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The difference a severance package can make

Although Oklahoma law does not require it, many in-state companies have some form of severance pay as a form of goodwill toward their employees and protection against future lawsuits from them.

If you are thinking of drafting a severance package, or are applying for jobs that include one, it is important to know the difference between a satisfying and unsatisfying severance package.

Basic standards

Severance pay benefits fall under the protection of the federal Employee Retirement Income Security Act (ERISA) which mean that they must be detailed in writing, signed by both parties and failure to deliver can result in a lawsuit.

The benefits are often crucial to keeping a family afloat after an unexpected layoff. A satisfying deal can also change an employee’s feelings about the company. It may affect whether you recommend the business to others or choose a competitor.

Most severance packages contain fine print stating that the terminated employee will receive benefits only after they sign a “release of rights.” Whether you are an employer or employee, it is important to know how signing this document can affect you.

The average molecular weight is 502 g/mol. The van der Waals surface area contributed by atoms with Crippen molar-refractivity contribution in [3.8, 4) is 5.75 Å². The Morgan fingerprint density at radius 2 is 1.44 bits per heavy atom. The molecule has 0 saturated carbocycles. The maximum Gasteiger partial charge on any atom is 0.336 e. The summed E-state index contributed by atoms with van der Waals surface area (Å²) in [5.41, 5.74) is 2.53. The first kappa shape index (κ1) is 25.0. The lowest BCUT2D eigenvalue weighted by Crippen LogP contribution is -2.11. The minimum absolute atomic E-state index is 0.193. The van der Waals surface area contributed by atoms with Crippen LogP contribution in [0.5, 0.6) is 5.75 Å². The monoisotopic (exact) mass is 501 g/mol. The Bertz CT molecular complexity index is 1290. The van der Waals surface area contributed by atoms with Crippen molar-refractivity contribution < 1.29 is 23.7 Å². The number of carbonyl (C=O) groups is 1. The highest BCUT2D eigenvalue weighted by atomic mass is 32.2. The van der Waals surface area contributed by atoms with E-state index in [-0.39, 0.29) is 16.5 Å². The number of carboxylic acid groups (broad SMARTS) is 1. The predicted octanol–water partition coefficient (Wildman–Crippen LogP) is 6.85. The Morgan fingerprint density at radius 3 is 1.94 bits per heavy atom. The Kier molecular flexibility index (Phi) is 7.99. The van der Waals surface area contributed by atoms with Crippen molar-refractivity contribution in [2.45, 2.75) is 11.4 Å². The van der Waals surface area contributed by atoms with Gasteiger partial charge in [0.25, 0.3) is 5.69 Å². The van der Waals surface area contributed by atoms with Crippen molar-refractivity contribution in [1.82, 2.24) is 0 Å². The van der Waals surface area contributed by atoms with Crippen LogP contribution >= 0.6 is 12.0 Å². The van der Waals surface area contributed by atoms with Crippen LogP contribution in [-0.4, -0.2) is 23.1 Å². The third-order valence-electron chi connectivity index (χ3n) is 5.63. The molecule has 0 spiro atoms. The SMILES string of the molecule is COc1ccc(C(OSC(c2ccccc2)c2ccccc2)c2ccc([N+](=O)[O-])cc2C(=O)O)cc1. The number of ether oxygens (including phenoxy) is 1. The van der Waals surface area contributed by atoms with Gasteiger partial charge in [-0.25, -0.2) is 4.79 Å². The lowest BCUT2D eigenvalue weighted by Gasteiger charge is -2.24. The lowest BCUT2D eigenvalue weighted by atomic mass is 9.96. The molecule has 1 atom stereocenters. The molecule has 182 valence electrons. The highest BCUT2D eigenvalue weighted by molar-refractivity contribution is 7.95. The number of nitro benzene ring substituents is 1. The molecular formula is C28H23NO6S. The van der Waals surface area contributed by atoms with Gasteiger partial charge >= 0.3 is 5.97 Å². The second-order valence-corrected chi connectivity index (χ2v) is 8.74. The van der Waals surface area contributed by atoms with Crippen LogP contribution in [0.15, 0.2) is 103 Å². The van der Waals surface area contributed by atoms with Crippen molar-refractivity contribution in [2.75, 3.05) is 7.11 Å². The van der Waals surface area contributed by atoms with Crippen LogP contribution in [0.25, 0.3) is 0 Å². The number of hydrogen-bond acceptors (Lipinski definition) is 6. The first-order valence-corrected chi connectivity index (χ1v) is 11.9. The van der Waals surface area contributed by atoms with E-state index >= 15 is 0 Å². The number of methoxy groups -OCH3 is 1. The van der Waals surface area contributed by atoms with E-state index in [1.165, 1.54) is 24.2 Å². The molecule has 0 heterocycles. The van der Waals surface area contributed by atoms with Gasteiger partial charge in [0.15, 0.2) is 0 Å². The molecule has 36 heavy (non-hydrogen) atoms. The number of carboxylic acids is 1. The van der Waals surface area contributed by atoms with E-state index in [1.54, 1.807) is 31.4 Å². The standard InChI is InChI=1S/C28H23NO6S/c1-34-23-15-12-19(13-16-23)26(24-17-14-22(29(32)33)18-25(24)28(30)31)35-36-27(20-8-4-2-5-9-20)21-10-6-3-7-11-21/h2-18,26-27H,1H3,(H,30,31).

What you sign

Before you sign any legal document, it is within your right to seek legal counsel. An attorney may be able to explain the nuances of a contract with you, especially if it contains multiple unfamiliar terms. It is very important that this document walks a fine line to avoid violating your federal rights as detailed in federal labor laws such as:

  • Oklahoma Personal Act
  • Oklahoma Anti-Discrimination Act
  • American with Disabilities Act
  • Rehabilitation Act of 1973

By signing a release of rights on or after your last day of employment, you are waiving various rights to hold the company liable for certain legal claims. (Note: this usually does not include future workers’ compensation claims.)

Finally, carefully read over any claims for “future mutual protection” regarding reputation, non-competing or non-disclosure. These clauses could restrict future employment but they could protect both parties from disparagement if the situation was unfriendly.

Be sure that all financial and health insurance matters are settled to your satisfaction before you sign a severance agreement. Walking away unsatisfied could leave both parties vulnerable to lawsuits.